After performing step 86, processing proceeds to test 87 which inquires whether the IT professional is done defining relationships in the heirarchy of services. If not, processing proceeds back to step 82. If so, processing proceeds to step 88.
Returning to consideration of step 80, if the user does not select a relationship icon, processing proceeds to test 90 where it is determined if the user selected a cost information icon indicating the user is now ready to define cost information for a service. If the cost information icon has been selected, processing proceeds to step 92 where the system displays a dialog box which solicits the name of a cost information formula to be entered. The name of the cost information formula entered by the user is received and stored.
Next, step 94 is performed to display a dialog that request the user to enter a cost formula and receive and store user input that defines the cost formula. The formula can have as its variables any defined field in any data structure defining an instance of any service. Step 96 ends the cost formula entry process and waits for selection of another icon.
Returning to step 90, if the cost info icon was not selected, test 94 is performed to determine if the service action icon was selected. If not, step 96 is performed to end the process and wait for another icon selection. Depending upon the icon selected, the processes starting with step 62 or step 82 or step 92 or step 98 are repeated.
If the service action icon was selected, it means that the user wants to define a data structure which defines an instantiation of a service action. Recall that defining service actions that create, destroy or change IT services is part of the process of defining an IT service in the service catalog. Each service action has its own data structure which includes a database model, relationships to other services or resources, cost information, schedule information, a fulfillment workflow, validation logic and an approval workflow. To start the process of defining this data structure, step 98 is performed to display a dialog box which solicits the name of the service action to be defined and to receive and store in the data structure of the service action any user input of the name of the service action to be defined.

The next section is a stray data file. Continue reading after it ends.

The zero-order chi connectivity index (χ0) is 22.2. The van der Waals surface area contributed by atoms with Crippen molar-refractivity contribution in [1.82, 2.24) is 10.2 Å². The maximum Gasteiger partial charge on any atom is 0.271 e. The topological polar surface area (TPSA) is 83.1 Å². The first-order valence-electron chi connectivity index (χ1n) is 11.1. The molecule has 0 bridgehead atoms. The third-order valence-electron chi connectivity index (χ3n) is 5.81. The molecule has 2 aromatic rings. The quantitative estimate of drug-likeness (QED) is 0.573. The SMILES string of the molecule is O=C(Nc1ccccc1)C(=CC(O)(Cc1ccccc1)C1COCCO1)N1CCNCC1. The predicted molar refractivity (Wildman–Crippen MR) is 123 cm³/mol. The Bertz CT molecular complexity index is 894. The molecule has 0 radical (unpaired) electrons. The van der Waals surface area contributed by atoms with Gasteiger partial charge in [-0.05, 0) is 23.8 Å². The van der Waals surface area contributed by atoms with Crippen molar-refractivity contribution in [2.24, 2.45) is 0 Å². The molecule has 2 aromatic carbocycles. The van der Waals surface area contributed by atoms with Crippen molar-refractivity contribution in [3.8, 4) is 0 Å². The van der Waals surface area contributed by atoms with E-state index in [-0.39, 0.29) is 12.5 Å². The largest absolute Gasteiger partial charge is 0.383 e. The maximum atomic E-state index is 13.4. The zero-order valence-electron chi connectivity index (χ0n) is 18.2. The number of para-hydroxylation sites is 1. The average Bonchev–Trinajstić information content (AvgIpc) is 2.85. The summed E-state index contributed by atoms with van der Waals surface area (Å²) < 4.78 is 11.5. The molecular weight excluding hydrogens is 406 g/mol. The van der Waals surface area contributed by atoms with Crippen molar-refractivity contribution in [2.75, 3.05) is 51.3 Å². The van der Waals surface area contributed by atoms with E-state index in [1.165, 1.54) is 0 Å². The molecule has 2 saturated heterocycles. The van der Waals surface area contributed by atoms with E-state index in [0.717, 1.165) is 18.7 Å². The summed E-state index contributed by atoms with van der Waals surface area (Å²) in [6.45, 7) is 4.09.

Service actions can also be defined using building blocks or primitives in the same way previously discussed for defining IT services. Accordingly, test 99 is performed after step 98 to determine if this user has been previously determined to be a high level or low level user. If the user's user name and password indicates she is a low level user, processing proceeds to test 100. If the user is a high level user who needs the assistance of building blocks, processing proceeds to step 101. Step 101 represents the process of performing like steps 73, 75, 77, 79 and 81 previously described except that the palette of building blocks will be primitives which are frequently used in defining service actions instead of services. These building blocks can be lower level service actions, steps in approval workflows or steps in fulfillment workflows. The user selects the building blocks she wants to combine and how she wants to combine them and the data in the data structures of the selected building blocks is used by the computer to populate the data structure fields of the service action being defined.